Build My Work Wardrobe From Scratch
November 21, 2008 8:01 AM   Subscribe

Fashion Help For The Clueless Girl: After two years in a job where wearing a clean pair of pants each day was considered a major fashion accomplishment, I'm moving on up and I desperately need new clothes. Help me build a work wardrobe completely from scratch.

For the first time ever, I'm working in an office that calls for "business casual or better" and I have absolutely nothing to work with and no clue where to start. I'm so clueless that I don't even know what I need. This is your chance to mold me in your own stylish image. I tend to like retro-ish and indie style clothes and accessories, and would like to stay true to that as much as possible while staying workplace appropriate in a fairly conservative town.

My vital details: I'm a female in my mid-20s. I'm 5'2" and about 130 pounds. I'm somewhat oddly proportioned which makes shopping for nice tops a particular challenge. I have a small frame and very narrow shoulders, but a very large (32G) bust. I've never been able to find button down shirts or blazers that fit right.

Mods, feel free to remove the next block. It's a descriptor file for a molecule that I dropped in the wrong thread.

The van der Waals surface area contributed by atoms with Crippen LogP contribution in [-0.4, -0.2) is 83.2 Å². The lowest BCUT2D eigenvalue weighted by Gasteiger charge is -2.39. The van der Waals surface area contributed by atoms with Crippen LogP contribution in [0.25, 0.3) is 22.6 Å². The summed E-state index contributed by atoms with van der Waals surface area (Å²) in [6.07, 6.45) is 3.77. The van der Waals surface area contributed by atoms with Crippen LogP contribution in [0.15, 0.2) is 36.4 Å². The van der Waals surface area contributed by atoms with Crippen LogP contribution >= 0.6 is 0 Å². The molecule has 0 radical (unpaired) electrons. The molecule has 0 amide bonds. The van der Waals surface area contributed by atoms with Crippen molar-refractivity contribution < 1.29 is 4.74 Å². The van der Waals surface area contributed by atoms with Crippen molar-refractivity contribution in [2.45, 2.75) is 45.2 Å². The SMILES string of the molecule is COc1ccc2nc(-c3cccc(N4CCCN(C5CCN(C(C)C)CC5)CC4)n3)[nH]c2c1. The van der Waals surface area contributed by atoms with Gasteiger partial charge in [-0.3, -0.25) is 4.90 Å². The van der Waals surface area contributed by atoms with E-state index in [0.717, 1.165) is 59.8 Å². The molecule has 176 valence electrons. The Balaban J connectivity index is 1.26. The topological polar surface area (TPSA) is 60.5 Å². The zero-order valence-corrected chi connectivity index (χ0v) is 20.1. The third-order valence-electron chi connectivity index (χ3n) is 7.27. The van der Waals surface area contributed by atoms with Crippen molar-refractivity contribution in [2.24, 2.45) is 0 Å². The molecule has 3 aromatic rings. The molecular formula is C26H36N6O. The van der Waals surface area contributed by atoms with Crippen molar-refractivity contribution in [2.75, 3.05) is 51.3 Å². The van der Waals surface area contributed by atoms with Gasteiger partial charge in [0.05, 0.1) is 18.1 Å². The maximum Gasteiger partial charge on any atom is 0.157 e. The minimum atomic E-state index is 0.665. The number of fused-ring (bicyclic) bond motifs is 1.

Suggestions on where to shop and specific pieces are very much appreciated. I'm really bad at putting together outfits and knowing what goes together so the more detail the better. I'm on a bit of a budget, so no $150,000 shopping sprees at Neiman Marcus.
posted by fancypants to Clothing, Beauty, & Fashion (32 answers total) 45 users marked this as a favorite
Instead of button-up shirts and fitted blazers, consider wearing loose shells and boxy jackets (which look more retro). Examples:

Tie-Neck Top
3/4 Sleeve Top

Cropped Jacket
posted by muddgirl at 8:13 AM on November 21, 2008

I would suggest going to a department store and actually get a buyer. I was the same as you with my sandals, shorts and message t-shirt then had to dress more professionally. I went to a department store and asked for a buyer who I told:

1) my budget;
2) sizes (some will measure you to be sure);
3) environment or settings for the clothes;
4) taste preferences including how maintenance prone you are

use the phrase, "capsule wardrobe" and the buyer will definitely have an idea of what to look for item wise.

Be prepared to spend money because your time is valuable and you want quality clothes. Only start buying cheap when you start having an idea of what you like and what works otherwise, poor decisions are made. For this first round, buy good, solid pieces that can you last you multiple years and seasons.

Hiring a professional is no shame and saves you in the long run.
posted by jadepearl at 8:21 AM on November 21, 2008 [3 favorites]